*Scripture verses covered in this section's commentary are noted in italics

Romans 9:27-29 meaning

Verses covered in this passage:

  • Romans 9:27
  • Romans 9:28
  • Romans 9:29

Even though much of Israel has rejected Christ, there is a remnant who remain faithful. A remnant of faithful Israelites has persisted throughout history. 

Much of Romans is written to refute the slander that Paul received from the competing Jewish “authorities” in Rome at that time (Romans 3:8). The slander was meant to reject Paul’s gospel message, that it is faith alone in Jesus, not works, that makes us righteous in the presence of God. It is probable that Priscilla and Aquilla were representing Paul’s views in Rome, since he has not personally preached the gospel in Rome at this point. Aquila and Priscilla had formerly taught with Paul in ministry when exiled from Rome, but have now returned to their home and established a church there (Romans 16:3; Acts 18:2, 18, 26). 

Paul is making this point again in Chapter 9, but through the lens of the Jewish people, making the point that it is through faith in Jesus, not through heritage or the Law, that they will be made righteous in the presence of God.

Paul began this chapter by stating that he would be willing to be “accursed” if it meant he could save his fellow Jewish people (Romans 9:1-3). Paul tells his audience of Roman believers that a remnant of Jews will be righteous in the presence of God: Isaiah cries out concerning Israel, “Though the number of the sons of Israel be like the sand of the sea, it is the remnant that will be saved; for the Lord will execute His word on the earth, thoroughly and quickly” (vv 27–28). 

Paul here quotes from Isaiah 10:22-23. This passage in Isaiah speaks of a time when Israel will no longer rely on treaties with other nations, but only on the Lord. And a remnant will return to the land. The passage speaks of “the Assyrian” as their opponent in Isaiah 10:24. In the time of Hezekiah, the king of Assyria conquered and exiled the northern kingdom of Israel/Samaria and invaded the southern kingdom of Judah which God miraculously spared. 

This reference to “the Assyrian” in Isaiah could look forward to the Beast of Revelation, who will surround Jerusalem prior to Jesus descending to rescue the city and its people (Micah 5:5; Zechariah 14:1-3). Paul in this passage seems to pull another prophetic application, that there will be a remnant of Israel saved by believing in Jesus. This appears to apply to his time, as there are many believing Jews, but also to a future time. As Paul will assert in Chapter 11, “all Israel will be saved” (Romans 11:26). This could also apply to the future time when Israel looks on Jesus, the One whom they pierced, and mourns as one mourns a firstborn son (Zechariah 12:10).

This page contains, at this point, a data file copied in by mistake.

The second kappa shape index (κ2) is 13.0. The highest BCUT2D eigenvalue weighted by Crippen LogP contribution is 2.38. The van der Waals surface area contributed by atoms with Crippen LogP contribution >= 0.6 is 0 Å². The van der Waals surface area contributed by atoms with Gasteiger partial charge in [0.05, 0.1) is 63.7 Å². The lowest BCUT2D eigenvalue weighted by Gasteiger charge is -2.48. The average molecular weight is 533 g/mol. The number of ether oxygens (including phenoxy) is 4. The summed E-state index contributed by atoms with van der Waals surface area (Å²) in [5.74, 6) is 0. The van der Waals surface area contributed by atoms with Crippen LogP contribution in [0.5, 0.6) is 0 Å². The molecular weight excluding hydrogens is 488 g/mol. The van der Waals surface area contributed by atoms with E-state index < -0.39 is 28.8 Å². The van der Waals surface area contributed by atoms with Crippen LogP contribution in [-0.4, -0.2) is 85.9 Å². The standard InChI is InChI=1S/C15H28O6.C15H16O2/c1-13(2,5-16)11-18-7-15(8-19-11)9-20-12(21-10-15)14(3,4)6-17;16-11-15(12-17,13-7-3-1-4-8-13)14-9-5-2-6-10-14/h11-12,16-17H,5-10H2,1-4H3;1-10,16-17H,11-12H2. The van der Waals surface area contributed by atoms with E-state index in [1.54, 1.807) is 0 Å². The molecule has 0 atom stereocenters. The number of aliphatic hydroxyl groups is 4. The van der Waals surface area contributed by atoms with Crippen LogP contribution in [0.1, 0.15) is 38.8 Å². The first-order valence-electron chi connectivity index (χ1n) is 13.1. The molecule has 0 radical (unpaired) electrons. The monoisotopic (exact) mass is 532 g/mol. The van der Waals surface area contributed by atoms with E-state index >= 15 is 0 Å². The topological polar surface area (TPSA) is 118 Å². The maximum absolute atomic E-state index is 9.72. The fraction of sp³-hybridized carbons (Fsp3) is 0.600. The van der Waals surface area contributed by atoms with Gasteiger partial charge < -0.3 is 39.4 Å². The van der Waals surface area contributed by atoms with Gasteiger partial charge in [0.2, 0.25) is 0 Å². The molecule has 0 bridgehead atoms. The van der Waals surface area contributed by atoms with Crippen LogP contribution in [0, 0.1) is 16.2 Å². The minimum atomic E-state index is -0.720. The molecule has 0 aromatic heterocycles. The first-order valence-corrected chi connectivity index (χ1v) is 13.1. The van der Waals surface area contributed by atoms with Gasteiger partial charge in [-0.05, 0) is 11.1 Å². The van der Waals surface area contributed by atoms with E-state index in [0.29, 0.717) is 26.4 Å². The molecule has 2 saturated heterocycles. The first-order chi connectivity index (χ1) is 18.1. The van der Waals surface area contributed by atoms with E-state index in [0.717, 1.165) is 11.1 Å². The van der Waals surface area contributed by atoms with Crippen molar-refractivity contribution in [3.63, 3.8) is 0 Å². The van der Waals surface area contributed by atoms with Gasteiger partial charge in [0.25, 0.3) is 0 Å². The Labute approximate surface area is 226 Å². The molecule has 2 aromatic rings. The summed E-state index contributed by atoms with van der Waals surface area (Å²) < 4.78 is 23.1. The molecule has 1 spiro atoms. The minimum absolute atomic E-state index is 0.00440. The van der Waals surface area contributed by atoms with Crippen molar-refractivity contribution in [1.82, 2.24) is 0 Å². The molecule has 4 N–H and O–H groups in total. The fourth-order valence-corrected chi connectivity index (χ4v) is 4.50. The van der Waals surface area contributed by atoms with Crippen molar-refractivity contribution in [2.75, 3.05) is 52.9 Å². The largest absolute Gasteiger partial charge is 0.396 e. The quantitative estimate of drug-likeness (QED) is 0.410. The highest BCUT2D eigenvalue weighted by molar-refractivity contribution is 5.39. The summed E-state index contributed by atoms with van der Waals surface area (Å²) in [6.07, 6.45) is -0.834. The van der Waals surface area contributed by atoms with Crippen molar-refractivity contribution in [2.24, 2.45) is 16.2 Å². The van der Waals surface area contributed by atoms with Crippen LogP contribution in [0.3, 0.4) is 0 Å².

We will find out in Romans 9:30–32 that it is because of the Jewish people’s rejection of His sacrifice that only a remnant of the Jewish people will attain righteousness.

Paul uses a second passage from the prophet Isaiah to assert that it is through God’s sovereignty and mercy on the Jewish people that they did not become like Sodom and Gomorrah—two cities that God destroyed because of their sin: And just as Isaiah foretold, “Unless the Lord of Sabaoth had left to us a posterity, We would have become like Sodom, and would have resembled Gomorrah” (v 29). 

So, while God has mercy on the Jewish people, they are not exempt from the need to place their faith in Jesus, rather than the Law. That will be the emphasis in the next section, that Israel’s failure was that they looked for righteousness in the Law rather than seeking it through faith. 

Biblical Text

27 Isaiah cries out concerning Israel, “Though the number of the sons of Israel be like the sand of the sea, it is the remnant that will be saved; 28 for the Lord will execute His word on the earth, thoroughly and quickly.” 29 And just as Isaiah foretold,

“Unless the Lord of Sabaoth had left to us a posterity,
We would have become like Sodom, and would have resembled Gomorrah.”

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